From 1945, with his first success, The Glass Menagerie, Tennessee Williams has had a deep impact on the American theatre, bringing to it an original lyric voice and a new level of sexual frankness. The pleasure and the pain of sex constituted the great, inescapable subject of both his work and his life. In different moods and styles and with varying effectiveness, Williams returned repeatedly to the same neurotic conflicts embedded within the same character types: the spirits of Blanche Du Bois and Stanley Kowalski, the fierce antagonists of his masterpiece, A Streetcar Named Desire (1947), haunt practically all of his fables. Blanche is the lady of illusion and artifice, the fluttering Southern belle whose veneer of refinement masks emotional starvation and sexual rapacity. Desired and feared by Blanche as well as by Williams, Stanley is the muscled male whose potency contains the promise of both salvation and destruction.
As in Streetcar, the battle between repression and release, between the Puritan and the cavalier, is at the heart of Williams's most vibrant work: Summer and Smoke (1948), The Rose Tattoo (1951) and Battle of Angels (1940, rewritten as Orpheus Descending, 1957). In some plays (Battle of Angels, You Touched Me (1945), Sweet Bird of Youth (1959)) lusty men reanimate languishing women; in others (Cat on a Hot Tin Roof (1955), The Milk Train Doesn't Stop Here Anymore (1963)) the refusal of desirable males to satisfy deprived women provides the central conflict. Sometimes, as in Cat on a Hot Tin Roof and Suddenly Last Summer (1958), men withhold sex from women because they are homosexual; other times, as in Milk Train, because they want to transcend sexual desire. The source of Williams's profound sexual conflicts was the war between his fatally mismatched parents: his mother a rector's prudish daughter, his father a blustery womanizer who called his sensitive son ‘Miss Nancy’. Unable in the American theatre of the 1950s and 60s to write openly about his own homosexual passion, Williams created nominally heterosexual dramas, transmuting tormented autobiography into artistic metaphor.
After The Night of the Iguana (1961), an uncharacteristic play of resolution and completion, Williams descended into a critical and commercial decline for the remaining 22 years of his life. Some of his later work, notably The Gnädiges Fräulein (1966), In the Bar of a Tokyo Hotel (1969) and Outcry (1973), chronicles the despair of creators who have lost control of their art. Other plays, such as Small Craft Warnings (1972) and especially Vieux Carré (1978), are attempts at self-restoration in which Williams returns to the delicacy of The Glass Menagerie. His Rabelaisian middle period is framed, as it were, by the directly autobiographical Glass Menagerie and Vieux Carré, in both of which he displays a healing compassion not only for others but also for himself as a young man. But neither the plays about disintegration nor the ones of partial affirmation have had the impact of his earlier work: audiences and critics have generally found the dramas too private.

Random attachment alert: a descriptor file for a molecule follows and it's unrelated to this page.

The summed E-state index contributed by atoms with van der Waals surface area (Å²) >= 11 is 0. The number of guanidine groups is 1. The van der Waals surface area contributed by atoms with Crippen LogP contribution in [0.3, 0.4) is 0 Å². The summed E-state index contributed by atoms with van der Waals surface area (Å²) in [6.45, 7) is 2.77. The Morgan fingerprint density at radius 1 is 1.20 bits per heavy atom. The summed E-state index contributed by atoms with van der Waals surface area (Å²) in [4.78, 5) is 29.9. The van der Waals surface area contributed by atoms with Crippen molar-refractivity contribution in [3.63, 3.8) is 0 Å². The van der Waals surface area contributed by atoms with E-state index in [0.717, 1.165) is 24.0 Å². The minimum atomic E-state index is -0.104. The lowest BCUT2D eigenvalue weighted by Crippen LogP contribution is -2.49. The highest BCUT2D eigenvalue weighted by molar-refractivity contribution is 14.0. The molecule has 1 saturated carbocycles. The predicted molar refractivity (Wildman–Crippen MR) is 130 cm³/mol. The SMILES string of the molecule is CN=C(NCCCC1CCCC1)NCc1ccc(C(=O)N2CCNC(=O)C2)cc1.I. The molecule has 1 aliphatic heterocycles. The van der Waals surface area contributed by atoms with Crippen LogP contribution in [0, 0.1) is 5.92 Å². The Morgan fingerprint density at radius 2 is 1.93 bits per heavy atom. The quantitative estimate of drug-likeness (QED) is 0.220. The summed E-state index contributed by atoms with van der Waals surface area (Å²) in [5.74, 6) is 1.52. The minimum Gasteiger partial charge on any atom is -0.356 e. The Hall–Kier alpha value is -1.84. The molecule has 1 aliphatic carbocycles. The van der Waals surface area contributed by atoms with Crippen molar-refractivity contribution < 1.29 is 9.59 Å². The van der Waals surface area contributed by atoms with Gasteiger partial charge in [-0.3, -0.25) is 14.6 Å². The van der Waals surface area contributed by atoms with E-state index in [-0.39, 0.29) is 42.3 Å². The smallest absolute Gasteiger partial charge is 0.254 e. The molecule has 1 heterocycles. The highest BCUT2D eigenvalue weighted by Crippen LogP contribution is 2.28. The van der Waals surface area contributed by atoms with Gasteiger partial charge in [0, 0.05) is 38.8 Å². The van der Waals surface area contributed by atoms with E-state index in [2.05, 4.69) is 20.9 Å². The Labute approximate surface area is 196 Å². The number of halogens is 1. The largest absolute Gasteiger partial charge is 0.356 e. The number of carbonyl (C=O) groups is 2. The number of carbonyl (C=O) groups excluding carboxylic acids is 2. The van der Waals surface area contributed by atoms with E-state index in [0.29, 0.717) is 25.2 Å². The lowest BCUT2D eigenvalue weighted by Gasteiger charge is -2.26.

In his later years Williams's personal life seriously deteriorated: he became increasingly dependent on drugs and alcohol and required periods of institutional confinement. Yet he continued to write daily, rigorously devoting himself to his craft. Despite the blurred focus, the occasional self-parody, the lack of control, there remains much of value in these later offerings, passages that testify to Williams's powerful sense of theatre and to his melodic gifts. Even the least of his plays is a vehicle for bravura acting, for in good plays and bad he created wonderfully actable neurotics. Twisted by desire, plagued by anxiety, his victims and outsiders speak a poetry of the dispossessed flavoured with wit, irony and gallantry.
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